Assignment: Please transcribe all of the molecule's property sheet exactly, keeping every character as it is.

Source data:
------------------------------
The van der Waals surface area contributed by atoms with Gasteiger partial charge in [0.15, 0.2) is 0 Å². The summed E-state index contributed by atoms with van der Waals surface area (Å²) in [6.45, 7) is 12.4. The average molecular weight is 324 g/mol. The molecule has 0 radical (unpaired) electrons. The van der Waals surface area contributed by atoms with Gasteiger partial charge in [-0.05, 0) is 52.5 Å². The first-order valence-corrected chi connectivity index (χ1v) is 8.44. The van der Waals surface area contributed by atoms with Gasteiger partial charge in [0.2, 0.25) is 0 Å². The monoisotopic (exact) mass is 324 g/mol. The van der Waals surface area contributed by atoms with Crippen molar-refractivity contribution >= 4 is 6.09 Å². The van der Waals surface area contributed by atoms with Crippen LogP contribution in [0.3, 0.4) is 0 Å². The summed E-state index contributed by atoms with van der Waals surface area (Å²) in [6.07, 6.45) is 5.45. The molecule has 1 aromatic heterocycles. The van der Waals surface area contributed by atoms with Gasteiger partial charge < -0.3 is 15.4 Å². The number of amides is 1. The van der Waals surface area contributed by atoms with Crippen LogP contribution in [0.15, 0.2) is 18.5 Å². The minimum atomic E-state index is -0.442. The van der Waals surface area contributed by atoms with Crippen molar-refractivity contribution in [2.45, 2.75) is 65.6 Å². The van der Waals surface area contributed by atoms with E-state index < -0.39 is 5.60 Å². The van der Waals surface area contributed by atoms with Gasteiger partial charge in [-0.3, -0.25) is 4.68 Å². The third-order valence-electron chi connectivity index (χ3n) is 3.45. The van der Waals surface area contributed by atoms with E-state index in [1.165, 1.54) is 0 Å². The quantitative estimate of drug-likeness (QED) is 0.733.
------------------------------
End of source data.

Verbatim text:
The van der Waals surface area contributed by atoms with Gasteiger partial charge in [0.15, 0.2) is 0 Å². The summed E-state index contributed by atoms with van der Waals surface area (Å²) in [6.45, 7) is 12.4. The average molecular weight is 324 g/mol. The molecule has 0 radical (unpaired) electrons. The van der Waals surface area contributed by atoms with Gasteiger partial charge in [-0.05, 0) is 52.5 Å². The first-order valence-corrected chi connectivity index (χ1v) is 8.44. The van der Waals surface area contributed by atoms with Gasteiger partial charge in [0.2, 0.25) is 0 Å². The monoisotopic (exact) mass is 324 g/mol. The van der Waals surface area contributed by atoms with Crippen molar-refractivity contribution >= 4 is 6.09 Å². The van der Waals surface area contributed by atoms with Crippen LogP contribution in [0.3, 0.4) is 0 Å². The summed E-state index contributed by atoms with van der Waals surface area (Å²) in [6.07, 6.45) is 5.45. The molecule has 1 aromatic heterocycles. The van der Waals surface area contributed by atoms with Gasteiger partial charge < -0.3 is 15.4 Å². The number of amides is 1. The van der Waals surface area contributed by atoms with Crippen LogP contribution in [0.15, 0.2) is 18.5 Å². The minimum atomic E-state index is -0.442. The van der Waals surface area contributed by atoms with Crippen molar-refractivity contribution in [2.45, 2.75) is 65.6 Å². The van der Waals surface area contributed by atoms with E-state index < -0.39 is 5.60 Å². The van der Waals surface area contributed by atoms with Gasteiger partial charge in [-0.3, -0.25) is 4.68 Å². The third-order valence-electron chi connectivity index (χ3n) is 3.45. The van der Waals surface area contributed by atoms with E-state index in [1.165, 1.54) is 0 Å². The quantitative estimate of drug-likeness (QED) is 0.733.